New cars


  • Reliability – You’re the first driver of a car that comes with a warranty. You probably won’t face any major problems and if you do, they’ll be fixed for free.
  • Savings – Car dealers have quotas to make and these cars have to be cleared out to make way for the next batch.
  • Safety – A new car will come with the most up-to-date safety features. Even a late model used car will be a couple years behind.
  • Simplicity – It’s often easier to buy a new car. Most car sales are this type of purchase so the process is smooth.


  • Price – You’re going to pay for all of those pros. These cars are more expensive than even a one-year-old used car.
  • Depreciation – This is the big one. As soon as you drive it off the lot, it’s worth less than it was when you signed the papers for it.
  • Insurance – New cars cost more to insure and if you’re financing your car, your lending company will likely have requirements for your insurance policy.

Used cars


  • Price – The previous owner got all of the benefits of a brand new car, which means that you don’t have to pay for them. Their depreciated value is your gain.
  • Loans – Used car loans are smaller than new car loans which means that you’ll be free from a monthly payment sooner and you’ll likely pay less in interest.
  • Stability – Depending on the age of the car you’re considering, the model may have been around long enough for issues specific to this car to become known.


Warranty – You may not be covered by a warranty, leaving you vulnerable to high maintenance or repair costs.

Appearance – A used car likely won’t have the curb appeal of a new car. It may not be as flashy or impressive of a purchase.

Options – There are a limited number of used cars. You’ll probably have to make more compromises to your wish list than if you bought new.

Know when the price is right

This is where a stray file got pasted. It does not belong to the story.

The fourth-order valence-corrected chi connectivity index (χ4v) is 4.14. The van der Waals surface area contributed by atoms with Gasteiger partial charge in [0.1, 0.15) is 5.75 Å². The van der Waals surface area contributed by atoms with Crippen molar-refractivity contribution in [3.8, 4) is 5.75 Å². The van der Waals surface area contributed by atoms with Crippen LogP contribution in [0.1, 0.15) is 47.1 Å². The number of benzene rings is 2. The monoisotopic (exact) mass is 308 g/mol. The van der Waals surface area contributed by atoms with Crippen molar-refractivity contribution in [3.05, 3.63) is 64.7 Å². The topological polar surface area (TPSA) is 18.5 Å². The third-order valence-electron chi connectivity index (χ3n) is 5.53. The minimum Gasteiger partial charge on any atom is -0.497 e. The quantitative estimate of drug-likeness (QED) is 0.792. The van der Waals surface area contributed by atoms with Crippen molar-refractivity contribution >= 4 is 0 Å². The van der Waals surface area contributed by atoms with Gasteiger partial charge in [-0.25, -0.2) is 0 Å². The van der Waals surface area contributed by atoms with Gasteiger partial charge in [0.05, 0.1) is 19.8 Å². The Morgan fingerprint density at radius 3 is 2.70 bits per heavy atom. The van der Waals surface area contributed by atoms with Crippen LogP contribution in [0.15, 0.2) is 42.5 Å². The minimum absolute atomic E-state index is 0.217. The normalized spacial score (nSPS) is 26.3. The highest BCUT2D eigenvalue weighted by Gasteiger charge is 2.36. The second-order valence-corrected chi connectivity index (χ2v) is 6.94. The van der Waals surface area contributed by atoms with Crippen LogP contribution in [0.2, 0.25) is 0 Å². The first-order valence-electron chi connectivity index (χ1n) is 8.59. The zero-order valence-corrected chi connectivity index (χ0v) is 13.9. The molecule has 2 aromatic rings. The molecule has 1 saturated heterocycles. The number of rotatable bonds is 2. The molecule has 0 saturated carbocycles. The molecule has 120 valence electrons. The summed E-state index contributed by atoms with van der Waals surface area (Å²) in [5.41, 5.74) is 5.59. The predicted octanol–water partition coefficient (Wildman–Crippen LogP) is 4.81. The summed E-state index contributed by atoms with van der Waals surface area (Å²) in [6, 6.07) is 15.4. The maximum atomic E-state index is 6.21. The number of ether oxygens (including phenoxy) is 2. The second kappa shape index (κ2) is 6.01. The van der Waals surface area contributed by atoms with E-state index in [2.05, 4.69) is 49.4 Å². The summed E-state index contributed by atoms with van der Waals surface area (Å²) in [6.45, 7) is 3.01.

You’ve set aside savings to buy a car, but that doesn’t mean you need to use that entire amount just because it’s there. You also don’t want to buy a car for more money than it’s worth just because you have the money set aside.

Research invoice and MSRP prices – Cars have multiple prices. The invoice price is what the dealership pays to the manufacturer. The MSRP is what the manufacturer suggests the dealership charge. There is also the price that you pay. It might be higher or lower than the MSRP but it will be higher than the invoice price. Dealerships aren’t in the business of losing money on sales.

Decide on a fair purchase price – Using your new knowledge about the prices above, you can decide what you think is fair to pay for the vehicle. Think of a few numbers here. Your dream price would be invoice or below, but that’s not realistic. Your upper-limit price is possible to afford, but it’s not ideal. A fair price is somewhere in the middle and leaves you and the seller both feeling good about the transaction. It’s a good idea to have a range for what you feel is a fair price instead of a set number. That makes negotiations easier.

Negotiate with the seller – Negotiating can be uncomfortable and difficult. That doesn’t mean you shouldn’t try. The goal is for both the buyer and the seller to feel like they are within their fair price range.

Steps for buying a car

Now that your pre-work is done, it’s time to make the purchase with the confidence that you’re making the right choice.

Sell or trade your current vehicle

Chances are, you’re replacing a current vehicle, not keeping it. You’ll need to figure out what to do with it. Your options are to sell or trade. Here are the pros and cons of selling and trading your current car.